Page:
The Committee for Medicinal Products for Human Use (CHMP) which has been closely monitoring the safety of Champix for the EMEA, has requested that Pfizer submit a variation to the Champix marketing authorization (label) before December 19, 2007. The CHMP has recommended that the following wording be inserted in the warning section of the SPC:
'Depressed mood may be a symptom of nicotine withdrawal. Depression, including suicidal ideation and suicide attempt, has been reported in patients undergoing a smoking cessation attempt. These symptoms have also been reported while attempting to quit smoking with Champix. Clinicians should be aware of the possible emergence of significant depressive symptomatology in patients undergoing a smoking cessation attempt, and should advise patients accordingly.'
In an accompanying "Questions and Answers release" (Doc. Ref. EMEA/595658/2007), the European Medicines Agency advised patients who are taking varenicline and develop suicidal thoughts to stop their treatment and contact their doctor immediately.
Pfizer, whose Champix sales in the third quarter were $241 million, said in a statement that there is no scientific evidence of a causal relationship between varenicline and these reported events. Noting that that the review is still ongoing, the company added that Clinicians should be aware of the possible emergence of depressive symptoms in patients undergoing a smoking cessation attempt, with or without treatment, and should advise patients accordingly.
Available only through a doctor's prescription, varenicline works by reducing the severity of a smoker's urge to smoke. Doctors prescribe varenicline one week before the patients quit date. This allows the medication to build up in their body, while they are still smoking. The medication is continued after the quit date for up to 12 weeks. If the patient has completely quit smoking, healthcare professionals may prescribe varenicline for another 12 weeks to prevent a relapse.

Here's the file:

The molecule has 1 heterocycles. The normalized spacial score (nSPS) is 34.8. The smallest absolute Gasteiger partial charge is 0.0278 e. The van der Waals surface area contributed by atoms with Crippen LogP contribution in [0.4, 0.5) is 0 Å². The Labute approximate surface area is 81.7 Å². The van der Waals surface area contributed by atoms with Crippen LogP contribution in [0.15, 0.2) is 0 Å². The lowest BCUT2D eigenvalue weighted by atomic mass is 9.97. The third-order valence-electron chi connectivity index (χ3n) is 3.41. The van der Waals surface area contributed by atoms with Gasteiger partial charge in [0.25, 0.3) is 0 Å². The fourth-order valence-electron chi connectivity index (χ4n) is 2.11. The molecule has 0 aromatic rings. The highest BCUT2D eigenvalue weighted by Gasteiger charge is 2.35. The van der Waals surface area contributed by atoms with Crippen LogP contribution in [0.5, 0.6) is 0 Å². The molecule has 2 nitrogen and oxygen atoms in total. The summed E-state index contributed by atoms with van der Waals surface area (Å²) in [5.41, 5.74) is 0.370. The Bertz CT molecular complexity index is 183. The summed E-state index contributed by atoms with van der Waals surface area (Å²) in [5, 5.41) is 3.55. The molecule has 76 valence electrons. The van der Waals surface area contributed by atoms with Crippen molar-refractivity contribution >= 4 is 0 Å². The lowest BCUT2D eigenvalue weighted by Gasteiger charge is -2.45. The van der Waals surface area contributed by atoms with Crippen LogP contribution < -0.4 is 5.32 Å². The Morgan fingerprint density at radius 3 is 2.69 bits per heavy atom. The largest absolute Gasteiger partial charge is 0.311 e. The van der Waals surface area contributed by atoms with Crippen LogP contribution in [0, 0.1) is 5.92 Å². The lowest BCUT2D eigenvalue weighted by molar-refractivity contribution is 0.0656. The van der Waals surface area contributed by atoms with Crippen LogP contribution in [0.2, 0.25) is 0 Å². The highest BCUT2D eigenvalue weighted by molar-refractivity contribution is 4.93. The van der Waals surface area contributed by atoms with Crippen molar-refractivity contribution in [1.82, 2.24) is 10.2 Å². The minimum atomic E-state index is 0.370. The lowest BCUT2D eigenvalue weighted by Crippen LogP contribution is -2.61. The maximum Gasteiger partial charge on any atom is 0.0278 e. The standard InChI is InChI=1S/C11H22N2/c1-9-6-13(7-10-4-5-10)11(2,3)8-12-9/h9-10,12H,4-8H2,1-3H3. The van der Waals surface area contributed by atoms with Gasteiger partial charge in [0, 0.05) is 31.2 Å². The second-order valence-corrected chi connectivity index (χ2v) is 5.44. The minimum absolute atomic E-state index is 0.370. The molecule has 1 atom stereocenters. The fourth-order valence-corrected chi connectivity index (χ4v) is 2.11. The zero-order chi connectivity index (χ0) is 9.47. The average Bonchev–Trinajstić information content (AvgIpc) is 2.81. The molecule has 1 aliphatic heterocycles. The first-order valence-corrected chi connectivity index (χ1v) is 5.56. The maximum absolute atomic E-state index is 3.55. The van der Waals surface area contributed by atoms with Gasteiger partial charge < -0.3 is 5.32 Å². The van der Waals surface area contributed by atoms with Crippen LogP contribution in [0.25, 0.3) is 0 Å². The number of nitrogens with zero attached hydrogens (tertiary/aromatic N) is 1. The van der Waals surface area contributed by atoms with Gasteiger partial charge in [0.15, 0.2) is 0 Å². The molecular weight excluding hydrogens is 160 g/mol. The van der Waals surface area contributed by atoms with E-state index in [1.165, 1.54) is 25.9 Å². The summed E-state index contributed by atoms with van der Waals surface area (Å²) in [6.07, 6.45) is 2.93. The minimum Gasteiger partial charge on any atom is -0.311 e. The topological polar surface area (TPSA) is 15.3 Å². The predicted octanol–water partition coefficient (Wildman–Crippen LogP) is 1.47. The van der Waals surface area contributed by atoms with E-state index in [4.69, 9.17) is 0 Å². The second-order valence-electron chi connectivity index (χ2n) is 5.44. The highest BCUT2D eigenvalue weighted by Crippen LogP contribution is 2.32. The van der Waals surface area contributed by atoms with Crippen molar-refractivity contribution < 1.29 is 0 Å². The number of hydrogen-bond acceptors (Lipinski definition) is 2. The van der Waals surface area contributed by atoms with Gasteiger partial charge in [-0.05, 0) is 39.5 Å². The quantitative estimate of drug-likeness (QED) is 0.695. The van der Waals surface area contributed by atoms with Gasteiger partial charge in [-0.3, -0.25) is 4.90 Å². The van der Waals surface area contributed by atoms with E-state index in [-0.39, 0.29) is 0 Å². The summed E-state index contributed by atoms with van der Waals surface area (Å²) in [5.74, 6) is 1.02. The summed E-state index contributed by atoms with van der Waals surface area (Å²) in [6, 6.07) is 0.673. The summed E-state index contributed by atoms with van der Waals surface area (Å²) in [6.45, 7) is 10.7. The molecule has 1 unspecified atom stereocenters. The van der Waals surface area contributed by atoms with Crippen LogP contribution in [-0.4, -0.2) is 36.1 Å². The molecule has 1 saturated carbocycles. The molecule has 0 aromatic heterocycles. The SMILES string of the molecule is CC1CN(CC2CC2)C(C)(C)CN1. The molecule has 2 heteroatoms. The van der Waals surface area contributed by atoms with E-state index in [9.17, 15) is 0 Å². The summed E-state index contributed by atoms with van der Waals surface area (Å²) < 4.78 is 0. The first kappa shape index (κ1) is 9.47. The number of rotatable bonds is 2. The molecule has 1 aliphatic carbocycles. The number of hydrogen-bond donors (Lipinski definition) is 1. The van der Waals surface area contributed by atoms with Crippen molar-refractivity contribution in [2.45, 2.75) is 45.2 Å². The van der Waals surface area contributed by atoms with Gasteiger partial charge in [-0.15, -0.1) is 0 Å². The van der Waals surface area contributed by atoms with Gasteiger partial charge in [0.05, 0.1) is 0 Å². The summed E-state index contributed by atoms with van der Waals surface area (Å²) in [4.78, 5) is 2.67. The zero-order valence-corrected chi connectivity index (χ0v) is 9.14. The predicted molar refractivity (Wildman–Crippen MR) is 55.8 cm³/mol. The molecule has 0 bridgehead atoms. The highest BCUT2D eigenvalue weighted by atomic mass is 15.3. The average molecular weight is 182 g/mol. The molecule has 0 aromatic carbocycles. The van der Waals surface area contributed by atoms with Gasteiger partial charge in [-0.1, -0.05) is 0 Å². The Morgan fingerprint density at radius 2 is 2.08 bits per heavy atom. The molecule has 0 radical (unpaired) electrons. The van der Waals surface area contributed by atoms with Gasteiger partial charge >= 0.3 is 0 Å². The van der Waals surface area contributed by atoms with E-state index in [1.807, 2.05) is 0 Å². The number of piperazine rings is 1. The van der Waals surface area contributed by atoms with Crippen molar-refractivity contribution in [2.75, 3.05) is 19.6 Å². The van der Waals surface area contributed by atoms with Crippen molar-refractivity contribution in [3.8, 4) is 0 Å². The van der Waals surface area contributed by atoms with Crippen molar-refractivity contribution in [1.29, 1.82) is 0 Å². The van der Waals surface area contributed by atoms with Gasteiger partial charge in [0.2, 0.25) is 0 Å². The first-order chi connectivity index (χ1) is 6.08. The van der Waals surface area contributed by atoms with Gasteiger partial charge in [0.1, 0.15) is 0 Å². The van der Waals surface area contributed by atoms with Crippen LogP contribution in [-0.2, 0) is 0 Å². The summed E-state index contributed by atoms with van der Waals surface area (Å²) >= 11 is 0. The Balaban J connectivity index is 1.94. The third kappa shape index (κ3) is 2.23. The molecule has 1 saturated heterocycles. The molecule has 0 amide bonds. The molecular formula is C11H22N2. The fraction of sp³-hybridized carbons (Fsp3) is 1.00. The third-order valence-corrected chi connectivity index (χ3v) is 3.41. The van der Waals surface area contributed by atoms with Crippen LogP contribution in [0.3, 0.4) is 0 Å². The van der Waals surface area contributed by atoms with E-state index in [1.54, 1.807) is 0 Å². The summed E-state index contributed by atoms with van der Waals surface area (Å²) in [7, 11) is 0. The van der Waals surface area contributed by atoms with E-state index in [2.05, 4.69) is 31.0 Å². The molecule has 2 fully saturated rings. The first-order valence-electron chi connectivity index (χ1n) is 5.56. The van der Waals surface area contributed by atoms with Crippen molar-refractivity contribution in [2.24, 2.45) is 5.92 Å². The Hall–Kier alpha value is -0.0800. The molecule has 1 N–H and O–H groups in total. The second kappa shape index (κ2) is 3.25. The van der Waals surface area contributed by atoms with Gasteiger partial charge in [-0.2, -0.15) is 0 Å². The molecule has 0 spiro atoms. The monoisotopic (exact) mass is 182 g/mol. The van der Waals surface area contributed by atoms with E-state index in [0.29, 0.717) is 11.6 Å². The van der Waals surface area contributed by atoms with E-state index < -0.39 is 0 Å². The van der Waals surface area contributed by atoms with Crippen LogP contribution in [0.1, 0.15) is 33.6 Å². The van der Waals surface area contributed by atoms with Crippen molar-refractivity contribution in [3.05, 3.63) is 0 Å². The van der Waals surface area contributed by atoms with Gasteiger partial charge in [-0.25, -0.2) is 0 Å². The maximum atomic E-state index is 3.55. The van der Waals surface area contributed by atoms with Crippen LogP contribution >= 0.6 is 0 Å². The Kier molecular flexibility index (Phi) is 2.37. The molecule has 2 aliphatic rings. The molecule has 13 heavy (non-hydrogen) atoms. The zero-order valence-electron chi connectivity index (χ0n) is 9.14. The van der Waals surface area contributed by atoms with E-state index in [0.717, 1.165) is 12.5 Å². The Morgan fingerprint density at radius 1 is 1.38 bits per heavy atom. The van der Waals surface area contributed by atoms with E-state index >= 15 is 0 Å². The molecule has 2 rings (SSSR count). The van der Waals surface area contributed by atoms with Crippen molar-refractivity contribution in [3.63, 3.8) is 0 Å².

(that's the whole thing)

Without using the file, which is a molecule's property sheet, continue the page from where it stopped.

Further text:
Last month, Dallas-Fort Worth based CBS11 reported it had learned the number of people in the United Kingdom reporting suicidal thoughts while using varenicline doubled in just 60 days. According to that same investigative report, in a clinical trial, varenicline had six times the number of serious adverse reactions as Zyban. Pfizer used Zyban as a comparison in clinical trials to show the success rate of its drug.
CBS 11 also reported that according to a 2006 report by the European Medical Agency (EMEA), a 61-year-old man committed suicide less than a month after he finished taking the anti-smoking drug.
READ MORE LEGAL NEWS
On November 20th, the U.S. Food and Drug Administration (FDA) stated in an "Early Communication release" that it was working with Pfizer, Inc., to further evaluate the potential association between Chantix and suicidal thoughts, aggressive and erratic behavior, and impairment that affects one's ability to drive or operate machinery. The FDA also urged both healthcare professionals and patients to report side effects from the use of Chantix to the FDA's MedWatch Adverse Event Reporting program.